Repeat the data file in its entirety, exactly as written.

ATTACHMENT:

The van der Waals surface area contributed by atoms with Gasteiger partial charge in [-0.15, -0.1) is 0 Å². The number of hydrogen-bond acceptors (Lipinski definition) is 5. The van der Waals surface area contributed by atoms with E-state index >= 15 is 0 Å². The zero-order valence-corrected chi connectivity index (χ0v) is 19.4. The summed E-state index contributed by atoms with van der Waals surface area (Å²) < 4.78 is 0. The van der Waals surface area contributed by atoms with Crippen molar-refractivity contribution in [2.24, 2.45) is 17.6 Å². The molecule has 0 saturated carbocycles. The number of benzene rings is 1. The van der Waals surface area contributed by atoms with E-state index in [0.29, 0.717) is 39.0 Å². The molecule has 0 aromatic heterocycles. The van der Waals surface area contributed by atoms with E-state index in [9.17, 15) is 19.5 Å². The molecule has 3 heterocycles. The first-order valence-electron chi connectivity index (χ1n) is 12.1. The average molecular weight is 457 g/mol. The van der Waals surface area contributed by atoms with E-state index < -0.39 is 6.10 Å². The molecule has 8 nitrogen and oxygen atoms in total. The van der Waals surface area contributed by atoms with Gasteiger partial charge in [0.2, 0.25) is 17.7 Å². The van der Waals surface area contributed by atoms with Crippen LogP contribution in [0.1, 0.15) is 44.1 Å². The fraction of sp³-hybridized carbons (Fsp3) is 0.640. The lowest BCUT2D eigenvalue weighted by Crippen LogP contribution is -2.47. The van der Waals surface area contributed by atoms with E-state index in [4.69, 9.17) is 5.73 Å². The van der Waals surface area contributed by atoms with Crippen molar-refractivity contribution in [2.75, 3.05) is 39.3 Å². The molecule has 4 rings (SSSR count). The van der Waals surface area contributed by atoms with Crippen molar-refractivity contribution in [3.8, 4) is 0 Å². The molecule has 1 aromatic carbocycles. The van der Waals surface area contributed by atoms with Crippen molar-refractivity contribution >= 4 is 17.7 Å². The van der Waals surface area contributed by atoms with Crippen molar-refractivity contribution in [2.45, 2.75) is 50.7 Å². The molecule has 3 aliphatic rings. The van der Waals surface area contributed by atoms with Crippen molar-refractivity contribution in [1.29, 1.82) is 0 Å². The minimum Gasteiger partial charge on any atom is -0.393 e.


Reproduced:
The van der Waals surface area contributed by atoms with Gasteiger partial charge in [-0.15, -0.1) is 0 Å². The number of hydrogen-bond acceptors (Lipinski definition) is 5. The van der Waals surface area contributed by atoms with E-state index >= 15 is 0 Å². The zero-order valence-corrected chi connectivity index (χ0v) is 19.4. The summed E-state index contributed by atoms with van der Waals surface area (Å²) < 4.78 is 0. The van der Waals surface area contributed by atoms with Crippen molar-refractivity contribution in [2.24, 2.45) is 17.6 Å². The molecule has 0 saturated carbocycles. The number of benzene rings is 1. The van der Waals surface area contributed by atoms with E-state index in [0.29, 0.717) is 39.0 Å². The molecule has 0 aromatic heterocycles. The van der Waals surface area contributed by atoms with E-state index in [9.17, 15) is 19.5 Å². The molecule has 3 heterocycles. The first-order valence-electron chi connectivity index (χ1n) is 12.1. The average molecular weight is 457 g/mol. The van der Waals surface area contributed by atoms with E-state index < -0.39 is 6.10 Å². The molecule has 8 nitrogen and oxygen atoms in total. The van der Waals surface area contributed by atoms with Gasteiger partial charge in [0.2, 0.25) is 17.7 Å². The van der Waals surface area contributed by atoms with Crippen LogP contribution in [0.1, 0.15) is 44.1 Å². The fraction of sp³-hybridized carbons (Fsp3) is 0.640. The lowest BCUT2D eigenvalue weighted by Crippen LogP contribution is -2.47. The van der Waals surface area contributed by atoms with E-state index in [4.69, 9.17) is 5.73 Å². The van der Waals surface area contributed by atoms with Crippen molar-refractivity contribution in [2.75, 3.05) is 39.3 Å². The molecule has 4 rings (SSSR count). The van der Waals surface area contributed by atoms with Crippen molar-refractivity contribution in [3.8, 4) is 0 Å². The molecule has 1 aromatic carbocycles. The van der Waals surface area contributed by atoms with Crippen molar-refractivity contribution >= 4 is 17.7 Å². The van der Waals surface area contributed by atoms with Crippen molar-refractivity contribution in [2.45, 2.75) is 50.7 Å². The molecule has 3 aliphatic rings. The van der Waals surface area contributed by atoms with Crippen molar-refractivity contribution in [1.29, 1.82) is 0 Å². The minimum Gasteiger partial charge on any atom is -0.393 e.